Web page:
Some photographs courtesy of: Nir Ben-Yosef :: http://www.xnir.com
**Do not use any of his images without written permission. Not for commercial use.
The Dead Sea (Hebrew: יָם הַמֶּלַח, Yām Ha-Melaḥ, "Sea of Salt"; Arabic: البَحْر المَيّت, al-Baḥr El-Mayyit, "Dead Sea") is a salt lake in Jordan to the east and Israel to the west. Its surface and shores are 422 metres (1,385 ft) below sea level, the lowest elevation on the Earth's surface on dry land.
The Dead Sea is 378 m (1,240 ft) deep, the deepest hypersaline lake in the world. It is also one of the world's saltiest bodies of water, with 33.7% salinity. which is 8.6 times as salty as the ocean. This salinity makes for a harsh environment where animals cannot flourish, hence its name. The Dead Sea is 67 kilometres (42 mi) long and 18 kilometres (11 mi) wide at its widest point.
The Jordan River is the only major water source flowing into the Dead Sea, although there are small perennial springs under and around the Dead Sea, creating pools and quicksand pits along the edges. There are no outlet streams.
Rainfall is scarcely 100 mm (4 in) per year in the northern part of the Dead Sea and barely 50 mm (2 in) in the southern part.
The Dead Sea zone's aridity is due to the rainshadow effect of the Judean Hills. The highlands east of the Dead Sea receive more rainfall than the Dead Sea itself.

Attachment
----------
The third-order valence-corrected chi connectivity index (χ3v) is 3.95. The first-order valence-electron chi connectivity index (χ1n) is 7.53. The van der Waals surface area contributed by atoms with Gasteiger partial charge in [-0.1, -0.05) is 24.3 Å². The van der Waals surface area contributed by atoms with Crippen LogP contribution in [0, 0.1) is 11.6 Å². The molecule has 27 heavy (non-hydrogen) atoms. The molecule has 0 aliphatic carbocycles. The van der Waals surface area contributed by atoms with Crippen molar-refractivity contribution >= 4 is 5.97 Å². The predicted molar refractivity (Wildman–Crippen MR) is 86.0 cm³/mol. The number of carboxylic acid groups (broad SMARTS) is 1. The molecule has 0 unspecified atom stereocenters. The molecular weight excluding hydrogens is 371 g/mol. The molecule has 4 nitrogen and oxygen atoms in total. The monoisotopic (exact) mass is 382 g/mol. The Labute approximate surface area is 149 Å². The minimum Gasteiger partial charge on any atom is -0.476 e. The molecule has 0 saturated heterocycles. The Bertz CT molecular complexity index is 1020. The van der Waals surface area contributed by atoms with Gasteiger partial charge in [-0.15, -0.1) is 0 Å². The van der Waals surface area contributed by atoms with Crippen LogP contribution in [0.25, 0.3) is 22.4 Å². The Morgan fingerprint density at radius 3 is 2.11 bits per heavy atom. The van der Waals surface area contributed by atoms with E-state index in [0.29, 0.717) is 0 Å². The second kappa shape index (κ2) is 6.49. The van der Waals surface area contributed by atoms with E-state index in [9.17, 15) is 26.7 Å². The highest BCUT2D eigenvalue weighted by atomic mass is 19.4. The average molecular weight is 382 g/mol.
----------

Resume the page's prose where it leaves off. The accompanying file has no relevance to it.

To the west of the Dead Sea, the Judean Hills rise less steeply, and are much lower, than the mountains to the east. Along the southwestern side of the lake is a 210 m (700 ft) tall halite formation called "Mount Sodom".
In the northern area of South Australia you'll find Lake Eyre (pronounced "air"), the lowest point of Australia at approximately 15.2 meters below sea level.
As Australia's largest Lake covering 1,349,251ha it attracts the lowest annual rainfall of the country with annual mean precipitation of about 100mm.
Named after Edward John Eyre who first sighted it in 1840 it consists of two sections: Lake Eyre North and Lake Eyre South, joined by the narrow Goyder Channel and was a permanent saline lake from 5000 to 10,000 years ago.
In the last 200 years there have been only three major floodings (when both Lakes become one) the last occurring in 1974.
Current surface water level is approximately 80% due to recent rains (the best in a decade) and water is expected to stay in Lake Eyre North till at least late 2011.
Shot from an remote location 200 kms from the nearest homestead, these pictures illustrate the cyclical nature of the Lakes weather patterns now that water has returned to this unique area of Australia surrounded by desert.
And yes, the thumbnail image has a horizon in it - that thin black line. The rest is water and sky!